9:     static array<int,2>^ matrix2d;
  10:   
  11:     CArrayHelper(array<int,2>^ matrix)
  12:     {
  13:        matrix2d = matrix;
  14:     }
  15:   
  16:     static Func<int, String^>^ intToString =
  17:        gcnew Func<int, String^>(IntToString);
  18:     
  19:     static Func<int, bool>^ isZero =
  20:        gcnew Func<int, bool>(IsZero);
  21:   
  22:     static Func<array<int>^, bool>^ notAllZeroes =
  23:        gcnew Func<array<int>^, bool>(AllZeroes);
  24:   
  25:     static Func<int, int, array<int>^>^ getArrFromArr =
  26:        gcnew Func<int, int, array<int>^>(GetArrFromArr);
  27:   
  28:     static array<array<int>^>^ OutputArrayNonZeroes()
  29:     {
  30:        return
  31:           Enumerable::ToArray
  32:              (Enumerable::Where
  33:                 (Enumerable::Select
  34:                    (Enumerable::Range(0, matrix2d->GetUpperBound(0) + 1),
  35:                       getArrFromArr), notAllZeroes));
  36:     }
  37:   
  38:  private:
  39:     static String^ IntToString(int i)
  40:     {
  41:        return i.ToString();
  42:     }
  43:   
  44:     static bool IsZero(int i)
  45:     {
  46:        return i.Equals(0);
  47:     }
  48:   
  49:     static bool AllZeroes(array<int>^ arr)
  50:     {
  51:        return !Enumerable::All<int>(arr, isZero);
  52:     }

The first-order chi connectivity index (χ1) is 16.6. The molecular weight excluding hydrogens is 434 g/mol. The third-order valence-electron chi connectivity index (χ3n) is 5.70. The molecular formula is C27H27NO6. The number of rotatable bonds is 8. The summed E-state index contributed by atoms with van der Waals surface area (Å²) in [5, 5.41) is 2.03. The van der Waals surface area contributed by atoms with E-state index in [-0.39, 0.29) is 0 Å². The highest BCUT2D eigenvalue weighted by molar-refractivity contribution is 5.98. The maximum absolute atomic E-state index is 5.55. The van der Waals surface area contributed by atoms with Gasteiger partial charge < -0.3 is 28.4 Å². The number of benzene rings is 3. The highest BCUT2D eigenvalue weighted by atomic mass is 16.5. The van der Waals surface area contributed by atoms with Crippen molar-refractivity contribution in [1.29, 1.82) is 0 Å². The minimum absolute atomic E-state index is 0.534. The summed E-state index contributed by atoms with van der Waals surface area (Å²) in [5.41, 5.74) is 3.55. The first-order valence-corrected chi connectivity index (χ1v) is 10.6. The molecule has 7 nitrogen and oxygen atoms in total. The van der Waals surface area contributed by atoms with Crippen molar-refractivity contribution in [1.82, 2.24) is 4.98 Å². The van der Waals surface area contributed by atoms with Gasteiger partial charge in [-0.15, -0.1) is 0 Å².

53:   
  54:     static array<int>^ GetArrFromArr(int i, int j)
  55:     {
  56:        return
  57:           Enumerable::ToArray(
  58:              Enumerable::ToList<int>(
  59:                 Enumerable::ToArray(
  60:                    Enumerable::OfType<int>(matrix2d)))
  61:                       ->GetRange(i * (matrix2d->GetUpperBound(1) + 1),
  62:                          (matrix2d->GetUpperBound(1) + 1)));
  63:     }
  64:  };
  65:   
  66:  void DumpIntArray(array<int>^ arr_int)
  67:  {
  68:     Console::WriteLine(
  69:        String::Join(",", 
  70:           Enumerable::ToArray(
  71:              Enumerable::Select<int>(
  72:                 Enumerable::ToArray<int>(arr_int), CArrayHelper::intToString))));
  73:  }
  74:   
  75:  int main(array<System::String ^> ^args)
  76:  {
  77:     Action<array<int>^>^ dumpIntArray = gcnew Action<array<int>^>(DumpIntArray);
  78:   
  79:     array<array<int>^>^ arrOutput = CArrayHelper(gcnew array<int,2>(5,7)
  80:     {
  81:        {2,2,9,8,7,3,4},
  82:        {0,0,0,0,0,0,0},
  83:        {3,4,5,7,8,9,6},
  84:        {0,0,0,0,0,0,0},
  85:        {1,3,4,5,5,5,5}
  86:     }).OutputArrayNonZeroes();
  87:   
  88:     Enumerable::ToList<array<int>^>(arrOutput)->ForEach(dumpIntArray);
  89:     return 0;
  90:  }
posted @ Friday, February 10, 2012 4:53 PM
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Comments on this entry:

# re: Linq Challenge in C++

Left by paul at 8/13/2012 9:34 AM
Gravatar
Actually using boost range library, you can do the same thing(as in C#) in standard C++. And if you prefer the query syntax, you can get pretty close to that using this linq library for C++: http://pfultz2.github.com/Linq/